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Grande Properties Development, LLC. v. JP Morgan Chase Commercial Securities Trust

2008-C2, 2011 WL 2669966 (U.S. Dist. Ct. D. N.J. 2011) (Unpublished)

GOOD FAITH AND FAIR DEALING; CONTRACTS — There cannot be a breach of the covenant of good faith and fair dealing when there is no contract.

A commercial real estate developer entered into a lease with a business that wanted to construct a store on the developer’s property. The developer took a loan evidenced by a promissory note, secured by a mortgage, and designed to pay off the developer’s construction financing. As additional security, the developer deposited a portion of the proceeds into a leasing achievement reserve fund, considered the “holdback.” At a later date, the mortgage was modified and then the same portion of the proceeds were placed it into a collateralized mortgage trust.

The tenant and the developer amended their ground lease and expanded the amount of leased space. The developer then gave a copy of the lease to the loan servicer and requested release of the “calculated new lease disbursement.” It then requested release of the balance of the holdback reserve. There were many communications back and forth among the loan servicer, the trust, and the trustee discussing the procedure and status for releasing the holdback money. However, when the special loan servicer did not disburse the calculated new lease disbursement to the developer, the developer filed suit.

In its suit, the developer alleged that the trust, the master servicer of the loan, and the special loan servicer demanded items that were not required by the mortgage and claimed the trustee fabricated pretextual conditions to justify its refusal to disburse the holdback funds. The complaint alleged breach of contract as well as breach of the covenant of good faith and fair dealing. The trust, the master servicer, and special servicer of the loan argued that the leases for the remaining available retail space were not yet signed and certain other conditions precedent had not yet been satisfied by the developer and its tenant.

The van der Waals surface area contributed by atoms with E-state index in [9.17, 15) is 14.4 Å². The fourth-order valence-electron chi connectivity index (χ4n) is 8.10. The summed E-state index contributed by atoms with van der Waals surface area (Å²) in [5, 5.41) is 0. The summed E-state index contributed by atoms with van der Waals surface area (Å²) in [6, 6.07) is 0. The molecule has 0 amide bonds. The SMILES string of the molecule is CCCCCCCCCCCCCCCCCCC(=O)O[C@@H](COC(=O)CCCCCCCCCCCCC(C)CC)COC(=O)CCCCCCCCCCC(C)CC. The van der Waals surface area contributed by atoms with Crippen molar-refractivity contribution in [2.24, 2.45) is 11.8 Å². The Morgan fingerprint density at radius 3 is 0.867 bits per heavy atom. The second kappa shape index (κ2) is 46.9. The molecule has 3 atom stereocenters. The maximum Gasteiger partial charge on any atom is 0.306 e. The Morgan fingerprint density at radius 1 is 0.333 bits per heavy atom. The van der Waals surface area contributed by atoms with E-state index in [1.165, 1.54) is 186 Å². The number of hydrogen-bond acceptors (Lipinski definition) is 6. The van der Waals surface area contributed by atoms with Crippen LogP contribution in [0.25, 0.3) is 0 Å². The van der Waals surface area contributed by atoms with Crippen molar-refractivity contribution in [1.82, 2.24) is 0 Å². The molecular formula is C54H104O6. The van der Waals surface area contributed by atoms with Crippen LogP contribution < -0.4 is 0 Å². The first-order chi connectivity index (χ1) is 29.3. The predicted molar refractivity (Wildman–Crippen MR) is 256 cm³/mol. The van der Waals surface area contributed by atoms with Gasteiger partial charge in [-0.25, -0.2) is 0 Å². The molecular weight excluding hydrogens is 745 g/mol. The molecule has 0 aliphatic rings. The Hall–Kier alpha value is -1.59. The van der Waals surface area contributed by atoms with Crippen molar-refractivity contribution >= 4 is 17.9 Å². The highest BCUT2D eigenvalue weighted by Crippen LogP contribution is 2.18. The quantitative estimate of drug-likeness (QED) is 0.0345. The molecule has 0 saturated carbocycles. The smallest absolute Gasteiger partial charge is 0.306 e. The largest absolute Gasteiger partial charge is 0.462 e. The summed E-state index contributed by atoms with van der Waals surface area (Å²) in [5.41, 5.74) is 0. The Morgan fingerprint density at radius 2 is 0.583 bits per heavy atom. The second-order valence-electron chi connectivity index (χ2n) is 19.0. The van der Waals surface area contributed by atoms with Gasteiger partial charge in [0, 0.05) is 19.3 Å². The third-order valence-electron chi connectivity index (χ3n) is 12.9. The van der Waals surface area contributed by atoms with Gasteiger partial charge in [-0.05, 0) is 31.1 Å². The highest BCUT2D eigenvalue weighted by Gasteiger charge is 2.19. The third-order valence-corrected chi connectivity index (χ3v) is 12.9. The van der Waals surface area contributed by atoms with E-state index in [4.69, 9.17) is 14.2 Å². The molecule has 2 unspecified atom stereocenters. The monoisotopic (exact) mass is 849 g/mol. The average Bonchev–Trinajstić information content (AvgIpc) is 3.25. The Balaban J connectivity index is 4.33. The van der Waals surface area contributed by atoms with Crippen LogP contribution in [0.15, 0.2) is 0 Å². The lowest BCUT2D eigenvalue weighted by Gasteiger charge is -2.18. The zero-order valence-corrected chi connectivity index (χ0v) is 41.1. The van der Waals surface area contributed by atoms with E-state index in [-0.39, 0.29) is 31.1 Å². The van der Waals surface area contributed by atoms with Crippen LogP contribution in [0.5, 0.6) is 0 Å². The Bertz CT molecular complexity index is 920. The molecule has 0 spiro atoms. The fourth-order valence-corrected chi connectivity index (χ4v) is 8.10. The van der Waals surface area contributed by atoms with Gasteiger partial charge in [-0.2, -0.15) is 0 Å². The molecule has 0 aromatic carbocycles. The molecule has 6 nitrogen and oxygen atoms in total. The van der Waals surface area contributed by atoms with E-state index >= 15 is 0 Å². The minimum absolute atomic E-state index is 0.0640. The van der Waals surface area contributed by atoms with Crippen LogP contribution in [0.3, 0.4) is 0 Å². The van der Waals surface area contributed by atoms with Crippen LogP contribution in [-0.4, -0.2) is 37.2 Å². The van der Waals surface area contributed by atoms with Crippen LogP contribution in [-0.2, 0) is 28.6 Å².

In addressing the breach of contract claim, the Court looked to the contract and found that none of the defendants were parties to the contract between the developer and its lender. The defendant’s responsibilities were governed by the pooling and servicing agreement among the trust bank, trustee, and the two loan servicers. Additionally, the developer did not do what it was supposed to do under the mortgage. One prerequisite to releasing the funds was that the lender had to receive an estoppel certificate from the tenant. This was not provided by the tenant until much later than when the funds were requested. Additionally, the two loan servicers were justified in denying the release of the holdback funds because the first amendment to the ground lease did not qualify as a new approved lease under the mortgage. Even if the first amendment were to be considered a new approved lease, the developer still did not meet the requirements for release of the holdback funds because the tenant did not meet the approved tenant occupancy conditions in the mortgage. For these reasons, the Court concluded there was no breach of contract.

Next, the Court addressed the breach of covenant of good faith and fair dealing claim. Here, it found that the trust, the master loan servicer, and the special loan servicer had all made good faith efforts toward granting the holdback release. Further, there can’t be a breach of the covenant of good faith and fair dealing when there is no contract. The record in this case evidenced that the servicers had diligently serviced and administered the mortgage loan on behalf of the trust. For these reasons, the Court found no breach of covenant of good faith and fair dealing.

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